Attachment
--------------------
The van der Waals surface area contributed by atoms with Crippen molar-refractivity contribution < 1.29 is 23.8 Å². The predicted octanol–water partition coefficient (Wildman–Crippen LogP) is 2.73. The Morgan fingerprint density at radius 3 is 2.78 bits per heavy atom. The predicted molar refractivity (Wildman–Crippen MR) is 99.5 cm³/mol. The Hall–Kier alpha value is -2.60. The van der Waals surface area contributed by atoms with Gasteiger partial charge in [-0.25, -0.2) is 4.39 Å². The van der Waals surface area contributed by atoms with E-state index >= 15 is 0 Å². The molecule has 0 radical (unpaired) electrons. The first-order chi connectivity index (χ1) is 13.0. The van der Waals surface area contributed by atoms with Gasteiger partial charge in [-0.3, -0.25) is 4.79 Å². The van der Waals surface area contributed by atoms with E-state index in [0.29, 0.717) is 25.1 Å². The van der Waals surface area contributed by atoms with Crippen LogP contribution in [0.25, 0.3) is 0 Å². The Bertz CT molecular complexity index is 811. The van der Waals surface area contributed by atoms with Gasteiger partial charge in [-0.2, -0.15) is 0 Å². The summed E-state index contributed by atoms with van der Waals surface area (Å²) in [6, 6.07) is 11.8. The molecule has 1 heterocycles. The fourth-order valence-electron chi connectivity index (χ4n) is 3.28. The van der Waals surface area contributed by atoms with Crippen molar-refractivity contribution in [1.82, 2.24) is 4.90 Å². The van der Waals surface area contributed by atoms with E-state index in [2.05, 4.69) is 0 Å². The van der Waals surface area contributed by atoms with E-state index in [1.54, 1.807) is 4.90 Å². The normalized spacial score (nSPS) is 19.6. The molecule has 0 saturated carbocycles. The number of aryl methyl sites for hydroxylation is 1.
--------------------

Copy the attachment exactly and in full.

The van der Waals surface area contributed by atoms with Crippen molar-refractivity contribution < 1.29 is 23.8 Å². The predicted octanol–water partition coefficient (Wildman–Crippen LogP) is 2.73. The Morgan fingerprint density at radius 3 is 2.78 bits per heavy atom. The predicted molar refractivity (Wildman–Crippen MR) is 99.5 cm³/mol. The Hall–Kier alpha value is -2.60. The van der Waals surface area contributed by atoms with Gasteiger partial charge in [-0.25, -0.2) is 4.39 Å². The van der Waals surface area contributed by atoms with E-state index >= 15 is 0 Å². The molecule has 0 radical (unpaired) electrons. The first-order chi connectivity index (χ1) is 13.0. The van der Waals surface area contributed by atoms with Gasteiger partial charge in [-0.3, -0.25) is 4.79 Å². The van der Waals surface area contributed by atoms with E-state index in [0.29, 0.717) is 25.1 Å². The van der Waals surface area contributed by atoms with Crippen LogP contribution in [0.25, 0.3) is 0 Å². The Bertz CT molecular complexity index is 811. The van der Waals surface area contributed by atoms with Gasteiger partial charge in [-0.2, -0.15) is 0 Å². The summed E-state index contributed by atoms with van der Waals surface area (Å²) in [6, 6.07) is 11.8. The molecule has 1 heterocycles. The fourth-order valence-electron chi connectivity index (χ4n) is 3.28. The van der Waals surface area contributed by atoms with Crippen molar-refractivity contribution in [1.82, 2.24) is 4.90 Å². The van der Waals surface area contributed by atoms with E-state index in [2.05, 4.69) is 0 Å². The van der Waals surface area contributed by atoms with E-state index in [1.54, 1.807) is 4.90 Å². The normalized spacial score (nSPS) is 19.6. The molecule has 0 saturated carbocycles. The number of aryl methyl sites for hydroxylation is 1.